Content Regulation / Censorship, National Security, Public Order
Bayar v. Turkey
Closed Contracts Expression
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A Kazakh court held that the government’s interest in preventing the publication of articles that allegedly incited social strife outweighs freedom of speech. Based on the opinion of an expert study of several articles by Respublika, the validity of which the media company contested, the court wrote that the publications violated Kazakhstan’s civil and constitutional laws and thus upheld the Ministry of Justice’s stop order on the platform.
The Ministry of Justice ordered Respublika, a media company that publishes on over a dozen websites and several newspapers, to stop its print and online publications because they incited social strife and called for a violent overthrow of the government of Kazakhstan. The Ministry of Justice made its determination based on a psycho-philological expert study of several publications by Respublika. The analyzed publications, also reviewed by the first instance and appellate courts, concerned the Zhanozen violence in Kazakhstan, criticized the government of Kazakhstan, and in one instance called for the people of Kazakhstan to free those arrested due to the violence.
Respublika continued to publish despite the order of the Ministry of Justice. Hence, the Ministry took the case to court. The first instance and appellate courts upheld the Ministry of Justice’s order, and ordered Respublika media outlets to stop their publications in Kazakhstan, citing constitutional and civil law violations (Constitution of the Republic of Kazakhstan, Article 3 and 20).
The decision of the court of first instance was in large part based on the opinion of the expert committee that determined that Respublika’s content contained extremist material. Respublika questioned the validity of the expert decision with the court of first instance. The court ruled against Respublika, stating that Respublika failed to provide proof that the expert opinion was made in violation of the laws of the Kazakh Republic.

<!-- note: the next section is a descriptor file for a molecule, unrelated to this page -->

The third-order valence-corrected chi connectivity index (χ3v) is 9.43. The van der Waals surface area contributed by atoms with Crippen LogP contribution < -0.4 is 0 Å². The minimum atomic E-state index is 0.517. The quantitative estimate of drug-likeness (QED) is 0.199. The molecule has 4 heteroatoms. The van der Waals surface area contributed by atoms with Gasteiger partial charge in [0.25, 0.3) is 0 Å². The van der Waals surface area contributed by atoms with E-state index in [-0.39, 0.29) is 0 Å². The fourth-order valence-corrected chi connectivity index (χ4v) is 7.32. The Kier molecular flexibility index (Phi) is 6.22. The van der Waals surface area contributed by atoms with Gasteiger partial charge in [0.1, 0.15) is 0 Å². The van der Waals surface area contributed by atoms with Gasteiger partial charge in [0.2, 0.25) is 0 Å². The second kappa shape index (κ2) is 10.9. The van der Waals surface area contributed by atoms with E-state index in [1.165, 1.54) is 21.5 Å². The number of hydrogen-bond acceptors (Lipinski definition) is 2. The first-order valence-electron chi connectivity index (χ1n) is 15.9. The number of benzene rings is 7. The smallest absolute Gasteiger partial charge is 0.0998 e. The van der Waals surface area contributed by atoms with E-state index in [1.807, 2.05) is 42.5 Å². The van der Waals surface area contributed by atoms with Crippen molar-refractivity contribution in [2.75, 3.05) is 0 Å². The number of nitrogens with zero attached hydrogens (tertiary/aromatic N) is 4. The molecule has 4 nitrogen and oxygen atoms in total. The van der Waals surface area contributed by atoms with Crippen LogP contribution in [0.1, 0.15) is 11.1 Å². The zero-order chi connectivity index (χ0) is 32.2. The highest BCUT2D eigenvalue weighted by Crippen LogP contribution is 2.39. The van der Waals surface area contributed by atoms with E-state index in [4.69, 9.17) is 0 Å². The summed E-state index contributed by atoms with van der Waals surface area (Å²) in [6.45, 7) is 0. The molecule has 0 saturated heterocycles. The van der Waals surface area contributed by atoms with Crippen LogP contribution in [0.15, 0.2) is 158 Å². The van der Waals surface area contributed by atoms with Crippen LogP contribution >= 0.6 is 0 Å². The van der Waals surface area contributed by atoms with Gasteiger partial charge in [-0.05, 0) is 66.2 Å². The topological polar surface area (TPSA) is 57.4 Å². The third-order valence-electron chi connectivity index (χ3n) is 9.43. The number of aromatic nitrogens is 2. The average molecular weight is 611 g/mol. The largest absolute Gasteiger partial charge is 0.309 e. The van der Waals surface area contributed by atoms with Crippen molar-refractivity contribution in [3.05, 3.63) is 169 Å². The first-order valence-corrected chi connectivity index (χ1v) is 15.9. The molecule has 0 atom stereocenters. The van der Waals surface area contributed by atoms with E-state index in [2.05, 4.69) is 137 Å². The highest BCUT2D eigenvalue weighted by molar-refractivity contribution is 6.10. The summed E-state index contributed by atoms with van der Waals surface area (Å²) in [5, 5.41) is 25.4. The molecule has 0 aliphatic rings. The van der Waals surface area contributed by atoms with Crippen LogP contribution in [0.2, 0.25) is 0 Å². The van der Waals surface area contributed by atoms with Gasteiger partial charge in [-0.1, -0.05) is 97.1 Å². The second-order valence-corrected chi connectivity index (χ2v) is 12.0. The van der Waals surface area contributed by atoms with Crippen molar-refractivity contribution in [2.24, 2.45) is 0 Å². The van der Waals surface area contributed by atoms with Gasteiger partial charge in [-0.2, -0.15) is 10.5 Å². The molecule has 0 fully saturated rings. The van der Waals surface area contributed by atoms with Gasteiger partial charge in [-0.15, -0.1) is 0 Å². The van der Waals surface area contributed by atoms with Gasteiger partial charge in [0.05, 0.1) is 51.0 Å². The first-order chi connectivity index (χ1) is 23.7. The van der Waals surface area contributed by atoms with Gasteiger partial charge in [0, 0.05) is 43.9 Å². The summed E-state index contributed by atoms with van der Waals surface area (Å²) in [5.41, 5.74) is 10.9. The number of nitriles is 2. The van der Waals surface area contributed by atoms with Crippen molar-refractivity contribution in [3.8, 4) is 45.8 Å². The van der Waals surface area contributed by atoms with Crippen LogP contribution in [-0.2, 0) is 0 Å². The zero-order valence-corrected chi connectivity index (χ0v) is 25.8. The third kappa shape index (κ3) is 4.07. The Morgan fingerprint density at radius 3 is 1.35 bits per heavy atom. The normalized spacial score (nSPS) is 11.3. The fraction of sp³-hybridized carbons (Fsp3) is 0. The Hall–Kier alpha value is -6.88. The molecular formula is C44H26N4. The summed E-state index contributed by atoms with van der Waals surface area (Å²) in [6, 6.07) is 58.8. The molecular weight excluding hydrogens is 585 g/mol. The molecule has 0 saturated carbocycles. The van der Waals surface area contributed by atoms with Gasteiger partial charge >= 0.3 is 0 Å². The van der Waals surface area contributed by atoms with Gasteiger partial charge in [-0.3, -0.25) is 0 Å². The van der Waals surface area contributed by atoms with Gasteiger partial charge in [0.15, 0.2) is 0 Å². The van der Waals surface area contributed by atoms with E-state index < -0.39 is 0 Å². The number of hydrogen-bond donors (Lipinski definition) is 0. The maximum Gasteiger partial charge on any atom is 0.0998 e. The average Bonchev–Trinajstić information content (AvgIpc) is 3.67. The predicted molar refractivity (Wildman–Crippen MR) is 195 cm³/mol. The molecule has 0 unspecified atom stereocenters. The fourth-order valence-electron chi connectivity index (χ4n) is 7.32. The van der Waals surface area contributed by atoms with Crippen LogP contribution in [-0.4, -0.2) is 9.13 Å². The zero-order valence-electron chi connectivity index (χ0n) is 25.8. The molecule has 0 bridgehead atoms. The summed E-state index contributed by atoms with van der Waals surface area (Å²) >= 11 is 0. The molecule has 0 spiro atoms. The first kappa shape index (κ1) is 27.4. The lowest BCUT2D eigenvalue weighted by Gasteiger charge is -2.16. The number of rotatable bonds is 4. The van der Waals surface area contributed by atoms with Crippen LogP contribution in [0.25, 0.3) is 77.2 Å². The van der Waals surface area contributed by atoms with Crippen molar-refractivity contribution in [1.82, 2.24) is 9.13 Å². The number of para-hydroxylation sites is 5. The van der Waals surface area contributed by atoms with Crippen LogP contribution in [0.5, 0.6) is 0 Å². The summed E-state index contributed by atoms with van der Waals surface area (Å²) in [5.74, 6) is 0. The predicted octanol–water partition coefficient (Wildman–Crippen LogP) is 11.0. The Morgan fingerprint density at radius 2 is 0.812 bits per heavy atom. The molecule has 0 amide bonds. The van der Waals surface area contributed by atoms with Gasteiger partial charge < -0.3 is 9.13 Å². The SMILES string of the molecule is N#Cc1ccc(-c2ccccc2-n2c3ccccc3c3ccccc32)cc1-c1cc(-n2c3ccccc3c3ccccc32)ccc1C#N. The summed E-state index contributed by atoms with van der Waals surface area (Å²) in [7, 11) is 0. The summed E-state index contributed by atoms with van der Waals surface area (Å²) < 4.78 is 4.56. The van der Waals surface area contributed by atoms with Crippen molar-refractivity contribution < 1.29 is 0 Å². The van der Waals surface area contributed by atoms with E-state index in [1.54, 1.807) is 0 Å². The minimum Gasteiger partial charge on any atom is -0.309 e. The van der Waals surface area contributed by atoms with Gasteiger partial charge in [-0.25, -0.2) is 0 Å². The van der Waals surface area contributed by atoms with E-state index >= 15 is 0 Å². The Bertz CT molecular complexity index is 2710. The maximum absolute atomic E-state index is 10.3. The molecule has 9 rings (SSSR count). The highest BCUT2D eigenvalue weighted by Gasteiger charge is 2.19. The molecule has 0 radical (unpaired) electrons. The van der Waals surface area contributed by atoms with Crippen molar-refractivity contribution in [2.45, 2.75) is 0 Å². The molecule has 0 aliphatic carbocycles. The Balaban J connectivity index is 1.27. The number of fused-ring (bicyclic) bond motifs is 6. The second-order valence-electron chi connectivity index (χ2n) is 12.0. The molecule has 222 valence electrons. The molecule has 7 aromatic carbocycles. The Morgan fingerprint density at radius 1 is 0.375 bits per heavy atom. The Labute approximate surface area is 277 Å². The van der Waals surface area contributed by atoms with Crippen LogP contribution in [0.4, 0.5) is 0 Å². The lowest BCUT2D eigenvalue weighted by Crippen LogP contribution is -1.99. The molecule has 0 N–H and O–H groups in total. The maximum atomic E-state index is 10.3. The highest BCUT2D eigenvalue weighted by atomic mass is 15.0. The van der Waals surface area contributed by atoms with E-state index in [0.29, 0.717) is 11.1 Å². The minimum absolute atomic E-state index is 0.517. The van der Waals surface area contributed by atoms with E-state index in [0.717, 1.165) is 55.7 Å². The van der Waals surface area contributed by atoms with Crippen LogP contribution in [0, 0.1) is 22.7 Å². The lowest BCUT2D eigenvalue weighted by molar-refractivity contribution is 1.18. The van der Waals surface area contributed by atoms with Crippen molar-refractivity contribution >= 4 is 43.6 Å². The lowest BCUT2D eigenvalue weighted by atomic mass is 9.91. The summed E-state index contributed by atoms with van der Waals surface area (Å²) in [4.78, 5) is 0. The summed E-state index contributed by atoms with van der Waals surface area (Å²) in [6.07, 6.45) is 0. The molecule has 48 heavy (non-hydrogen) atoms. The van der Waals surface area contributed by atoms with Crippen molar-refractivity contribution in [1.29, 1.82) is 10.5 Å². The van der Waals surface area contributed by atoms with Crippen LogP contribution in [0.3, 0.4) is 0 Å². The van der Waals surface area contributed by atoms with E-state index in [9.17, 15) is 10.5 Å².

The court also ruled that Respublika is a single civil entity, despite belonging to a Russian media company and having several dozen publications. The court made its determination on the basis that the editing body of the Respublika platforms was one single entity and that its online publications often reproduced the publications in print.
Respublika argued at the court of first instance that the Ministry of Justice’s order to shut down violated the International Convention on Civil and Political Rights. The Court of first instance included Respublika’s argument in its decision, but the court did not address the allegation.
Therefore, the court upheld the Ministry of Justice’s stop order on Respublika’s publications of material that “incited social strife and called for a violent overthrow of the Kazakh government.”
Decision Direction indicates whether the decision expands or contracts expression based on an analysis of the case.
This case contracts expression because it restricts freedom of the media by ordering a media company to stop its activities in Kazakhstan because several of its articles incited social strife and called for a violent overthrow of the Kazakh government, in violation of civil and constitutional law.
The most worrying aspect of the case is the court’s reliance on an opinion of a committee created by the Ministry of Justice to analyze Respublika’s content for extremism.
Global Perspective demonstrates how the court’s decision was influenced by standards from one or many regions.
Case significance refers to how influential the case is and how its significance changes over time.
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